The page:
“That sounds like a lot.”

She rolled her eyes. “Tell that to the department heads. They all have tenure, so you can guess what their work load is.”

“You been at this long?”

“Only two years, so I can’t expect to be on a tenure track. Yet. But I have ambition.”

I opened the dining hall door for her. “I’ve been working for the registrar for almost six years now.”

“Doesn’t seem too exciting,” she said.

“End of semester it can get pretty wild. You can’t imagine all the kids who think we can override a professor’s grade.”

“I’m in psychology, so I can imagine just about anything.”

I wondered if she could imagine a registrar’s assistant who was addicted to shoplifting, but I knew better than to pose the question.

During lunch, I discovered that Ashley had grown up in Cleveland, did her undergrad work at Kent State, her doctorate at Ohio State, that she had always been single, lived with two cats, kayaked and bicycled for fun, liked alternative bands, wore braces until she was 19… she was amazingly, almost appallingly willing to share of herself.

I was relieved that she didn’t seem to expect quid pro quo. I didn’t want to lie to her, not this early in a relationship, but I wasn’t willing to share about my father the con man, my mother the professional psychic, or my sister, the weed dealer. I’d manufactured stories about a better family to please other women, but each time fell into the trap of small but important details I could not remember the next time we met.

I managed to keep the conversation light, focusing on comparative enthusiasms in the three great date topics (music, movies, and food). By the time she left to attend to her student conferences I was convinced this was the woman for me.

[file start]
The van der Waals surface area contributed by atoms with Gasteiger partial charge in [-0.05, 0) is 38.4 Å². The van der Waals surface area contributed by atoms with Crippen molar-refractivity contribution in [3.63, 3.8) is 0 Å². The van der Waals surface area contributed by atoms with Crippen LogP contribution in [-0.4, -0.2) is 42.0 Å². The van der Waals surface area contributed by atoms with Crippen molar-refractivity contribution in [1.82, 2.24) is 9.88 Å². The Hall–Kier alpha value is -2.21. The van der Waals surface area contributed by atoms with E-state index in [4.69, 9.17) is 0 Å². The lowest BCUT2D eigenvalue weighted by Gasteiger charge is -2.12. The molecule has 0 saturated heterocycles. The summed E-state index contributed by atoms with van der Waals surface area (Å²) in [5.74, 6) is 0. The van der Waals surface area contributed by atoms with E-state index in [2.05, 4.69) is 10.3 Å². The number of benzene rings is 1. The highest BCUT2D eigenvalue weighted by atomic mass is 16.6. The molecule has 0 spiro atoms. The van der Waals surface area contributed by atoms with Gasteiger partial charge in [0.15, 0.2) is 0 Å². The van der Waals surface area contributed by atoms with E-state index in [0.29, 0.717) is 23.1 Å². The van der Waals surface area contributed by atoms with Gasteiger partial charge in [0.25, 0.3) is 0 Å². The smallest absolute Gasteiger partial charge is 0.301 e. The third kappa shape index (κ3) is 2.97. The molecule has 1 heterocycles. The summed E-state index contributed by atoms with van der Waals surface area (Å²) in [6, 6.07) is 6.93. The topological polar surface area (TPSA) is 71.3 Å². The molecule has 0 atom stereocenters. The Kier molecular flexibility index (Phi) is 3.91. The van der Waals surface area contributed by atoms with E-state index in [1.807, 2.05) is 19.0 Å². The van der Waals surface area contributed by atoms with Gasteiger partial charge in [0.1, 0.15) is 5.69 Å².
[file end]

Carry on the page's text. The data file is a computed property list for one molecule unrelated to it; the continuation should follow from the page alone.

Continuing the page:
Feeling like a shy freshman, I sent her an e-mail later that afternoon asking if she’d care to join me for a concert of a locally popular heavy metal band the following Friday night. To my pleasure, she replied yes.

I stopped by my sister Sarah’s place on the way home to give her the camera.

I anticipated delight as she unwrapped the gift, so I was surprised by her scowl.

“What’s wrong?” I said as she tossed the camera back into my lap.

“It’s not the gift, it’s how you got it.”

“Yeah, so I lifted it. Your whole apartment is outfitted with stuff we stole, so why is this any different?”

“Because I have the sense to be embarrassed about it.”

“Is this because you’re dating that Mormon?”

She shifted position on the couch, tucking her feet up under her like a cat. “Don’t start on Stuart. Maybe you and I didn’t have anything to do with church when we were growing up, but that doesn’t mean that there isn’t something there that could have helped us grow up as better citizens.”

I loved my sister, usually supported her in whatever she wanted to do, but this time I was at a loss. If she was going religious on me I could see us growing apart, since she was bound to view my life as a looming disaster.